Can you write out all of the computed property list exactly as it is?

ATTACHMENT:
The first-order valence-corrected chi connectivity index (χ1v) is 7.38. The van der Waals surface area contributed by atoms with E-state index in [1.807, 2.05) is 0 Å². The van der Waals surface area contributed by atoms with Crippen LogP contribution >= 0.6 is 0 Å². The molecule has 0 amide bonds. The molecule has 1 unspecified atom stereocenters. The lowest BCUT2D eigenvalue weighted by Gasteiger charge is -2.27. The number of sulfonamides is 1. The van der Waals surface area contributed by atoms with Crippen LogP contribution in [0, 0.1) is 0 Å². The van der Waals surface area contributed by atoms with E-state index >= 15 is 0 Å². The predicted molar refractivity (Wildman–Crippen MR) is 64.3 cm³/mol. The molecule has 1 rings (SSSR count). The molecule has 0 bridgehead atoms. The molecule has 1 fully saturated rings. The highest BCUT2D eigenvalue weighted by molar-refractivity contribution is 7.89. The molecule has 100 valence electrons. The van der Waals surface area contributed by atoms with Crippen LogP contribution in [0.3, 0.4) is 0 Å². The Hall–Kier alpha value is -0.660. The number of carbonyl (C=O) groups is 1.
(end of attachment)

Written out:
The first-order valence-corrected chi connectivity index (χ1v) is 7.38. The van der Waals surface area contributed by atoms with E-state index in [1.807, 2.05) is 0 Å². The van der Waals surface area contributed by atoms with Crippen LogP contribution >= 0.6 is 0 Å². The molecule has 0 amide bonds. The molecule has 1 unspecified atom stereocenters. The lowest BCUT2D eigenvalue weighted by Gasteiger charge is -2.27. The number of sulfonamides is 1. The van der Waals surface area contributed by atoms with Crippen LogP contribution in [0, 0.1) is 0 Å². The van der Waals surface area contributed by atoms with E-state index >= 15 is 0 Å². The predicted molar refractivity (Wildman–Crippen MR) is 64.3 cm³/mol. The molecule has 1 rings (SSSR count). The molecule has 0 bridgehead atoms. The molecule has 1 fully saturated rings. The highest BCUT2D eigenvalue weighted by molar-refractivity contribution is 7.89. The molecule has 100 valence electrons. The van der Waals surface area contributed by atoms with Crippen LogP contribution in [0.3, 0.4) is 0 Å². The Hall–Kier alpha value is -0.660. The number of carbonyl (C=O) groups is 1.